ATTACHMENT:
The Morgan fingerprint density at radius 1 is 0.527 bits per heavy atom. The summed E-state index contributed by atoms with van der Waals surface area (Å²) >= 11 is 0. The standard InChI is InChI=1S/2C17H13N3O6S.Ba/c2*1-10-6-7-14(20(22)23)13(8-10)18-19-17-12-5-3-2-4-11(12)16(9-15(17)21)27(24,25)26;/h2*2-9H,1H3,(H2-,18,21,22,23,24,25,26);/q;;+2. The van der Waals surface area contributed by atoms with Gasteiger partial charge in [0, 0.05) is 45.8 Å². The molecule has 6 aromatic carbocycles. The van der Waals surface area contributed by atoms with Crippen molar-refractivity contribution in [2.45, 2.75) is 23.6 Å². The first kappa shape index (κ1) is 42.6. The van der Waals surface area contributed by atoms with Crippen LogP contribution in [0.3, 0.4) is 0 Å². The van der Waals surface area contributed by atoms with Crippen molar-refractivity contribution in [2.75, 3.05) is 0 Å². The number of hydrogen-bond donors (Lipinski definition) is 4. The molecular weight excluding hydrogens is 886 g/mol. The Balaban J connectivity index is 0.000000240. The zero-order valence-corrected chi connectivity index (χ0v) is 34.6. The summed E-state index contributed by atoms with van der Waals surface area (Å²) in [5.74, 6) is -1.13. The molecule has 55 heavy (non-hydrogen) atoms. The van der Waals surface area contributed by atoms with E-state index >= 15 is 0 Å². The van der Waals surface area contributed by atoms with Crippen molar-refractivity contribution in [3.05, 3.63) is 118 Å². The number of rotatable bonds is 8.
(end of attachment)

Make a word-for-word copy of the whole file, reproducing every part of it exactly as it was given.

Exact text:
The Morgan fingerprint density at radius 1 is 0.527 bits per heavy atom. The summed E-state index contributed by atoms with van der Waals surface area (Å²) >= 11 is 0. The standard InChI is InChI=1S/2C17H13N3O6S.Ba/c2*1-10-6-7-14(20(22)23)13(8-10)18-19-17-12-5-3-2-4-11(12)16(9-15(17)21)27(24,25)26;/h2*2-9H,1H3,(H2-,18,21,22,23,24,25,26);/q;;+2. The van der Waals surface area contributed by atoms with Gasteiger partial charge in [0, 0.05) is 45.8 Å². The molecule has 6 aromatic carbocycles. The van der Waals surface area contributed by atoms with Crippen molar-refractivity contribution in [2.45, 2.75) is 23.6 Å². The first kappa shape index (κ1) is 42.6. The van der Waals surface area contributed by atoms with Crippen LogP contribution in [0.3, 0.4) is 0 Å². The van der Waals surface area contributed by atoms with Crippen molar-refractivity contribution in [2.75, 3.05) is 0 Å². The number of hydrogen-bond donors (Lipinski definition) is 4. The molecular weight excluding hydrogens is 886 g/mol. The Balaban J connectivity index is 0.000000240. The zero-order valence-corrected chi connectivity index (χ0v) is 34.6. The summed E-state index contributed by atoms with van der Waals surface area (Å²) in [5.74, 6) is -1.13. The molecule has 55 heavy (non-hydrogen) atoms. The van der Waals surface area contributed by atoms with E-state index >= 15 is 0 Å². The van der Waals surface area contributed by atoms with Crippen molar-refractivity contribution in [3.05, 3.63) is 118 Å². The number of rotatable bonds is 8.